Editor's note: Alex Castellanos is founder of Purple Strategies, a CNN political contributor and a Republican media consultant who worked for MItt Romney in 2008.
(CNN) -- This Tuesday, Iowa's festival of political courtship ends. Even now, Republican voters are sobering up from an interminable series of disappointing dates, opening crusty eyes, and walking up the aisle for their wedding. Before we ride the rocket-sled into New Hampshire January 10, South Carolina on the 21st and the Florida primary on the 31st, we can glimpse who will be standing at the end.
St. Newt, the Martyr
As any political professional can tell you, there is a peculiar species of candidate, which, like the lemming, is driven to vindicate its existence with its death. This candidate is above politics as others practice it. His inflated self-regard does not allow him to play by rules common to mortal political contenders.
Pure and noble, at least in his own eyes, he cannot lower himself to engage in vulgar attacks that would disqualify his GOP competitors. St. Newt, The Martyr, has lost two dozen points in three weeks as he has been gang-tackled by Mitt Romney, Ron Paul and Rick Perry. In response, Gingrich has complained, not counterattacked. Soon, the biting winds of Iowa will teach the former college professor his mistake.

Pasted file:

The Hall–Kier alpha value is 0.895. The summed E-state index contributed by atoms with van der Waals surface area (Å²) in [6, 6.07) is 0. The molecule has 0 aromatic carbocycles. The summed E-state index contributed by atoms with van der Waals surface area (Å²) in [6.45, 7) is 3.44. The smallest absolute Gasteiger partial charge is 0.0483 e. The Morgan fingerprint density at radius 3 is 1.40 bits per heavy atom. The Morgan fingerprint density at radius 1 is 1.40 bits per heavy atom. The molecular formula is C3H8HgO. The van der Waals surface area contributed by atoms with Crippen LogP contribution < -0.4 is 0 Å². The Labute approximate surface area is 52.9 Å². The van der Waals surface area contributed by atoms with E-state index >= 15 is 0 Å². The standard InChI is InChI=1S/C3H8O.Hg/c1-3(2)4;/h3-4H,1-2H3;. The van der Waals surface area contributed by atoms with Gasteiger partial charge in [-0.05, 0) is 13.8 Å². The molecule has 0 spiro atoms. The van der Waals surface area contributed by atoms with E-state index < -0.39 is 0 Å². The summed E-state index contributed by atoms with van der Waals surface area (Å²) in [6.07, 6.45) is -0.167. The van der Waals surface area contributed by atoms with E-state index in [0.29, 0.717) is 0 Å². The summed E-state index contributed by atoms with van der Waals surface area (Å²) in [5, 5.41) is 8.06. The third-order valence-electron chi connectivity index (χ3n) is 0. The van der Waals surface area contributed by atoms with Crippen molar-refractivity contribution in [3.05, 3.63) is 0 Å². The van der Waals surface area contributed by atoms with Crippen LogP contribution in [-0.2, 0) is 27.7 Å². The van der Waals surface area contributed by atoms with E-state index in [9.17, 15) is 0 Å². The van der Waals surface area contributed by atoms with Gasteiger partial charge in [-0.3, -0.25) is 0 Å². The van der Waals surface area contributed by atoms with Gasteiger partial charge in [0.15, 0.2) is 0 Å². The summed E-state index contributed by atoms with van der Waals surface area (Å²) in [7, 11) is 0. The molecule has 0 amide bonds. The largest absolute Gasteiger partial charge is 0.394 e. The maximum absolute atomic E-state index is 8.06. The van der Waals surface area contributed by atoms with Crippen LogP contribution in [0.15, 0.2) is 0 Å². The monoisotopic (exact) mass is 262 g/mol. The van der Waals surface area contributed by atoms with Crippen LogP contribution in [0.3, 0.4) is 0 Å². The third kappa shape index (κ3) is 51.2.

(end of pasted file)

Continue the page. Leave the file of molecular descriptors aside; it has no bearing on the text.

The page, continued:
When a candidate loses because voters don't know him, he can regroup. If he crumbles because they do know him, his campaign has nothing to say. After his collapse in Iowa, Newt Gingrich will have been revealed as a candidate with too much baggage to board the flight to New Hampshire, much less South Carolina or warmer battlegrounds. Gingrich will suffer the cruelest possible fate: irrelevance. His tombstone will read, "They liked him least, who knew him best."
Ron Paul, quixotically ambiguous
Barely within the realm of the imaginable, in Iowa, is a Ron Paul victory. Paul's problem? He is playing to a limited audience. There are three kind of Republicans: economic, social issue, and national security conservatives. Ron Paul's libertarian idealism appeals only to economic conservatives. Though the GOP has harbored isolationist and even pacifist streaks in the past, it does not do so now. On social issues, as well, Ron Paul is running in the wrong party's contest: His libertarian-speak is the language of permissive, "If it feels good, do it" 1960's Democratic left.